Details: The ratio of up versus down guidance over the past three months was just 1.2 in December, compared to a peak of 4.5 last May. The ratio of up versus down estimate revisions made by analysts fell to 1.4 in December, from a peak of 2.9 in August.

One troubling guidance trend that isn’t on the charts: Guidance on capital spending has fallen below its historical average. This is not good, as many economists are relying on higher capital expenditure investments to improve the economy and increase productivity. The increase in productivity is expected to ease inflationary pressures. This is because companies feel less need to pass along cost increases when they are getting more from workers (the definition of high productivity). But the capital expenditure guidance suggests we may not get that relief on the inflation front.

Areas and groups for the side

This is not all serious news. There are closing earnings estimates for small-cap and mid-cap companies, as you can see in this chart from Ed Yardeni at Yardeni Research:

Analysts expect small-cap earnings and sales to grow between 25% and 17% year-on-year, says Subramanian. They expect 28% and 19% growth in mid-cap earnings and sales.

Not only this, investors seem to be ignoring this trend. We know this because small-cap and mid-cap names are undervalued compared to large companies.

Here you can see that historically the price of small-caps is really cheap as compared to larger companies. And they trade around their own historical valuation levels, so they don’t look expensive in that sense either.

Below, you can see that while mid-cap stocks trade cheaper than large-cap stocks, they are expensive compared to their own historical levels.

When hunting for stocks, you may want to favor names in real estate, energy and banking because they have the strongest upward guidance and correction in earnings and sales.

“Historically, areas with strong earnings per share and sales revisions and guidance have more earnings potential than misses in the subsequent earnings season,” Subramanian says.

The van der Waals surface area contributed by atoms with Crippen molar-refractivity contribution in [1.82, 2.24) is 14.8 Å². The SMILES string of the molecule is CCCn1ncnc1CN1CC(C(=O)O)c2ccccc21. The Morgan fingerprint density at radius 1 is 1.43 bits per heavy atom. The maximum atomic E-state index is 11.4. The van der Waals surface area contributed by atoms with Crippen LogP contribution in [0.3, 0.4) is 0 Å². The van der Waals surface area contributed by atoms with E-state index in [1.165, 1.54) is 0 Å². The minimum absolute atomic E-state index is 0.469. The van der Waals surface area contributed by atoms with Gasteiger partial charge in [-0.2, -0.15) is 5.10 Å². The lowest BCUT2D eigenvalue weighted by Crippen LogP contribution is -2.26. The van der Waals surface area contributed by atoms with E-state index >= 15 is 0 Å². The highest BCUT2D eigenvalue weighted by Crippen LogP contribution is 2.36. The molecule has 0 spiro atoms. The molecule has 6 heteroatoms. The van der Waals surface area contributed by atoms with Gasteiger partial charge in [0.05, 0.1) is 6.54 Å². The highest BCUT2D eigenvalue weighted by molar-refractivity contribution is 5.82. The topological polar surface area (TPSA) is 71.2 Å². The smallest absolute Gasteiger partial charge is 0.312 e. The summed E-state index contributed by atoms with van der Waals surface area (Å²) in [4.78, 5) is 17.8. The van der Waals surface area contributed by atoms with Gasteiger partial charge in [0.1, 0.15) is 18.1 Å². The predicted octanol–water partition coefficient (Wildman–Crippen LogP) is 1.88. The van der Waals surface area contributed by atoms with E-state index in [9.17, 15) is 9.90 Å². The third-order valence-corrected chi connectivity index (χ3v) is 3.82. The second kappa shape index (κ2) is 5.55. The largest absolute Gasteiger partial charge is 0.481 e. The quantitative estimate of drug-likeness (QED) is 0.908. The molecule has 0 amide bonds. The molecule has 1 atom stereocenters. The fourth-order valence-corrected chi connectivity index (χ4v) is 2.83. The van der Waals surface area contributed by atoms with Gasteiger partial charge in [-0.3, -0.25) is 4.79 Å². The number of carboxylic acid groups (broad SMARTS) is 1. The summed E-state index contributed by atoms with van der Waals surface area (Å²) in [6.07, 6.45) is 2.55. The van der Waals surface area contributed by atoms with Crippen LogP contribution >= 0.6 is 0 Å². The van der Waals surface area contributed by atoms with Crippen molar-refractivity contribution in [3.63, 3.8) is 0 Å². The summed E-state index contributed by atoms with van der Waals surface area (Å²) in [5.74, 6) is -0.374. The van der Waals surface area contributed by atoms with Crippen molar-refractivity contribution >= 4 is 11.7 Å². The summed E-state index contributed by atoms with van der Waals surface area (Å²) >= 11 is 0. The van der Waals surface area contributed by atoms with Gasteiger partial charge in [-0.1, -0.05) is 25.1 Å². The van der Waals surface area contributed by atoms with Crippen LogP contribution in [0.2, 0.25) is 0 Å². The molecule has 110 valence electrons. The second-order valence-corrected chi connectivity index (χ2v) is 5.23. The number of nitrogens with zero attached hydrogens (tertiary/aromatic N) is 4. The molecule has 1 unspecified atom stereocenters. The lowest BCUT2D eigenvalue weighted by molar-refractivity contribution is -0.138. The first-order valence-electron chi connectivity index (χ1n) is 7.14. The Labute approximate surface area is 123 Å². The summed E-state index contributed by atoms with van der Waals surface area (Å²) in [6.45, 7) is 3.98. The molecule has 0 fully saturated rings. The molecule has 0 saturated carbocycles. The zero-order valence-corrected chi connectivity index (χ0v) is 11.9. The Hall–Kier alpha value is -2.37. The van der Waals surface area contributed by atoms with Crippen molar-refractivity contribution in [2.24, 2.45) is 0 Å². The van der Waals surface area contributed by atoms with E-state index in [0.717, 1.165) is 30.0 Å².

Another factor to watch for is the high ratio of positive to negative surprises in the previous quarter – trends that tend to persist into the next quarter. These three groups pass muster here as well.

Three stocks to consider

To isolate the names of names whose stocks might outperform this earnings season and later, Bank of America looked to this trifecta.

1. They beat last quarter’s projections, which suggests they may happen again.

2. Bank of America analysts’ estimates are above consensus, which may suggest that consensus is very low and therefore would be a positive surprise.

3. The company is owned by active managers relative to its benchmark, which suggests that they may scramble to increase their position if a stock starts to move, to avoid underperforming.

Of the 13 companies that fit the bill, three are Marathon Petroleum MPC,
In Energy, Best Buy BBY,
In retail and synchronous financial SYFs,
in consumer finance.

Michael Brush is a columnist for Businesshala. At the time of publication, he had no position in any of the stocks mentioned in this column. Brush suggests MPC in his stock newsletter, brush up on stock, Follow him on Twitter @mbrushstocks.